Central African Republic’s First Female President

Beatrix Rowland February 6, 2014 1
Central African Republic’s First Female President

In the midst of a civil war, the Central African Republic recently elected its first female president.

Catherine Samba-Panza was recently elected by the transitional parliament to lead the people.  As the newly elected interim president of the republic, she will most likely lead the country until national elections are held.

Two religious groups divide the war torn country: Muslims and Christians. A Muslim group known as the Seleka rebels appointed country’s previous president, Michel Djotodia, the first Muslim president. But Djotodia failed to control the previous rebels who terrorized the country, mainly targeting the Christian community in their attacks.

In some cases, Christian communities created their own militias and attacked Muslims. In light of this civil war breaking out, Djotodia stepped down on January 10, leaving the temporary parliament to elect a new leader.

Samba-Panza’s recent election was met with cheers of joy from the government and the public. After the news broke, there was singing and dancing in the streets.

Marie-Louise Yakemba, the head of an organization designed to bring together people of different faiths, said in a statement, “Everything we have been through has been the fault of men.We think that with a woman, there is at least a ray of hope.”

Samba-Panza has beaten seven other candidates while still refusing to use bribes in exchange for votes, despite being approached by multiple members of the transitional parliament.

Women in the Central African Republic seem to be especially inspired and hopeful. Annette Ouango, a member of a women’s group says, “As a woman, she can understand the sufferings of the people, and as a mother, she will not tolerate all of this bloodletting,”  This attitude towards the new interim president has given her the name “mother courage.”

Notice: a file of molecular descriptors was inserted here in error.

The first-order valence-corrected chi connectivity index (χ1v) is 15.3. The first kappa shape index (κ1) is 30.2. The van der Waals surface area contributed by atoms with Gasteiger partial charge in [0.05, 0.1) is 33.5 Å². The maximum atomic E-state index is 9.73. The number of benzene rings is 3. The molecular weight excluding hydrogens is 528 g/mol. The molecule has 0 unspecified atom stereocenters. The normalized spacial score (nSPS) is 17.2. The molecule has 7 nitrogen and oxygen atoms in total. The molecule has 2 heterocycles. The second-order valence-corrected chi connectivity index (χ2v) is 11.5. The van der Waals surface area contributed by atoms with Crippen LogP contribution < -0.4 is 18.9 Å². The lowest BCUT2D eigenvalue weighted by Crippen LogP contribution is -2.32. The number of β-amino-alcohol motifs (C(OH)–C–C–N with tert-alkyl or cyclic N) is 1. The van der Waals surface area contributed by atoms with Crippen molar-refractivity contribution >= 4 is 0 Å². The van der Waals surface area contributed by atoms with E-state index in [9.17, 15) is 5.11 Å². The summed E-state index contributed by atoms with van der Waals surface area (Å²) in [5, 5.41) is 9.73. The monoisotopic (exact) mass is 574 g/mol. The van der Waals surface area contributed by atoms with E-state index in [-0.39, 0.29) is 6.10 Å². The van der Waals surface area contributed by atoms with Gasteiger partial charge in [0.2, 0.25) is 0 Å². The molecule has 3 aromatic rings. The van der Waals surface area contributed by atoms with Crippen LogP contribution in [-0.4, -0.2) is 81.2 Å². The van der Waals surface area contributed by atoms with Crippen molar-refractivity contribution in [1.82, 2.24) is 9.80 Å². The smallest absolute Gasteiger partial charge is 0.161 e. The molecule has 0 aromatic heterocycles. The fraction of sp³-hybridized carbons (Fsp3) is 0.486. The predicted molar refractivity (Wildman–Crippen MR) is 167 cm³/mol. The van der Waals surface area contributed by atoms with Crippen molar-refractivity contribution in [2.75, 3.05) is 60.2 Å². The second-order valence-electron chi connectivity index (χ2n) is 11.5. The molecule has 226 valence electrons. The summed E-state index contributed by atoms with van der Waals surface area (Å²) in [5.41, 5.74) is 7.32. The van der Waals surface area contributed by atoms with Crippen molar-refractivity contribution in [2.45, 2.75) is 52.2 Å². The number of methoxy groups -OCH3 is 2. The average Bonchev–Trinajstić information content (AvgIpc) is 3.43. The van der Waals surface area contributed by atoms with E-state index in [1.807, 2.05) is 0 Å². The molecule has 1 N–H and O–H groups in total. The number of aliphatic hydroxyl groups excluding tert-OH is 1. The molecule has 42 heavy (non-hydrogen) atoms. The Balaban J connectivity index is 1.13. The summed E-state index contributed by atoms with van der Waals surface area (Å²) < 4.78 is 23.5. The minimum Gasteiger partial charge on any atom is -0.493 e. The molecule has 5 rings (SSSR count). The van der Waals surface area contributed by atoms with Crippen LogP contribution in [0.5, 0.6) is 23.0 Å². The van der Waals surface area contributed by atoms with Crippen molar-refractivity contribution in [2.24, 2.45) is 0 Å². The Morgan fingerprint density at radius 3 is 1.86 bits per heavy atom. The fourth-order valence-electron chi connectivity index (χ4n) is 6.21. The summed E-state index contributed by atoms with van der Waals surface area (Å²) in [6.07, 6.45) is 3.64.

While the election is joyful news to some, it sparked unrest within Muslim rebels, who dislike the reemergence of a Christian administration. When Samba-Panza was sworn in on January 23rd, gun shots were heard in the capital, and violence in the suburbs continued, killing 16.

In her swearing in speech, the new president promised to work amicably with other major, “political forces.” Despite this,  leaders of muslim rebel groups have threatened to “undermine reconciliation efforts,” leaving the fate of the country unclear.

Samba-Panza will have until January of 2015 to lead her country into peace, as elections for a new president will be held at that time. Interim presidents are not allowed to run for office.

This recent election marks a remarkable shift in the CAR’s future as a country, but what direction it will go in is still unclear.

Photographer: Issouf Sanogo/Agence France-Presse — Getty Images

One Comment »

  1. Kathleen Kelso February 7, 2014 at 5:43 pm - Reply

    To preface: the appointment of a female president in the C.A.R., regardless of the circumstances, is impressive and encouraging, and it’s certainly more than we’ve been able to manage in the U.S. so far.

    And yet, I find it interesting – and a little disheartening – that even when placed in exalted leadership positions, women are still relegated to the the role of nurturer. Even as Annette Ouango praises Samba-Panza, it’s in the context of her being a “mother.” It’s a tricky line to walk, as the experiences of being a woman and mother will undoubtedly give Samba-Panza a unique perspective and influence her presidency. So, how can we celebrate these aspects without reducing her to them?

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